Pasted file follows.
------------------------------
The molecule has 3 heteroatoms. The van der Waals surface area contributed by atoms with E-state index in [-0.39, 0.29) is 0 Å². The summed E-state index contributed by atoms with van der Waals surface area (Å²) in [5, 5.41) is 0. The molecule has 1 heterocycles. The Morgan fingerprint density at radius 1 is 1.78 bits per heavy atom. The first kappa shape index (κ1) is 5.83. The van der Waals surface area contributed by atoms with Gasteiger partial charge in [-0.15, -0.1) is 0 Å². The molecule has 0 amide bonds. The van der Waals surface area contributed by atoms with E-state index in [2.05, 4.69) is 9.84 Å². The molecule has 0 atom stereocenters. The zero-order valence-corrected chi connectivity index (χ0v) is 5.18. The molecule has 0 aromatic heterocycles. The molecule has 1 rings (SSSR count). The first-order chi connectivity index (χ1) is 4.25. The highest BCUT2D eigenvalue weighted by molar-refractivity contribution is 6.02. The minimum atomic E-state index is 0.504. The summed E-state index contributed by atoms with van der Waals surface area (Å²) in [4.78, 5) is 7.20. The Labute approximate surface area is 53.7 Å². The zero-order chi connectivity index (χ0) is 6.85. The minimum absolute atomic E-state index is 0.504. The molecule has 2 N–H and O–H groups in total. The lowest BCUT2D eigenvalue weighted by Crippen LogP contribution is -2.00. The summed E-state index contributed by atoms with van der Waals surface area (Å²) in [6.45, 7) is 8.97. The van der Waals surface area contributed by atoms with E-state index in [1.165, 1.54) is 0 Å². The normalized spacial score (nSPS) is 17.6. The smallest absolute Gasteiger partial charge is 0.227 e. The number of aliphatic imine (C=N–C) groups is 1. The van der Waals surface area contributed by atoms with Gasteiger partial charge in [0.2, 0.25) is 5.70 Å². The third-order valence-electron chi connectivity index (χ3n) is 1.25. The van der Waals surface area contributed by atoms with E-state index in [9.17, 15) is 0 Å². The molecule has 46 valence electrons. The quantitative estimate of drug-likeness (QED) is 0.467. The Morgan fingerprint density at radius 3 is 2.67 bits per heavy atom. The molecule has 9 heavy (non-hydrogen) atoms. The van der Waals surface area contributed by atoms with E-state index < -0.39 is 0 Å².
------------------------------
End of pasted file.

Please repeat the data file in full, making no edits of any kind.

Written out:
The molecule has 3 heteroatoms. The van der Waals surface area contributed by atoms with E-state index in [-0.39, 0.29) is 0 Å². The summed E-state index contributed by atoms with van der Waals surface area (Å²) in [5, 5.41) is 0. The molecule has 1 heterocycles. The Morgan fingerprint density at radius 1 is 1.78 bits per heavy atom. The first kappa shape index (κ1) is 5.83. The van der Waals surface area contributed by atoms with Gasteiger partial charge in [-0.15, -0.1) is 0 Å². The molecule has 0 amide bonds. The van der Waals surface area contributed by atoms with E-state index in [2.05, 4.69) is 9.84 Å². The molecule has 0 atom stereocenters. The zero-order valence-corrected chi connectivity index (χ0v) is 5.18. The molecule has 0 aromatic heterocycles. The molecule has 1 rings (SSSR count). The first-order chi connectivity index (χ1) is 4.25. The highest BCUT2D eigenvalue weighted by molar-refractivity contribution is 6.02. The minimum atomic E-state index is 0.504. The summed E-state index contributed by atoms with van der Waals surface area (Å²) in [4.78, 5) is 7.20. The Labute approximate surface area is 53.7 Å². The zero-order chi connectivity index (χ0) is 6.85. The minimum absolute atomic E-state index is 0.504. The molecule has 2 N–H and O–H groups in total. The lowest BCUT2D eigenvalue weighted by Crippen LogP contribution is -2.00. The summed E-state index contributed by atoms with van der Waals surface area (Å²) in [6.45, 7) is 8.97. The van der Waals surface area contributed by atoms with E-state index in [1.165, 1.54) is 0 Å². The normalized spacial score (nSPS) is 17.6. The smallest absolute Gasteiger partial charge is 0.227 e. The number of aliphatic imine (C=N–C) groups is 1. The van der Waals surface area contributed by atoms with Gasteiger partial charge in [0.2, 0.25) is 5.70 Å². The third-order valence-electron chi connectivity index (χ3n) is 1.25. The van der Waals surface area contributed by atoms with E-state index in [9.17, 15) is 0 Å². The molecule has 46 valence electrons. The quantitative estimate of drug-likeness (QED) is 0.467. The Morgan fingerprint density at radius 3 is 2.67 bits per heavy atom. The molecule has 9 heavy (non-hydrogen) atoms. The van der Waals surface area contributed by atoms with E-state index < -0.39 is 0 Å².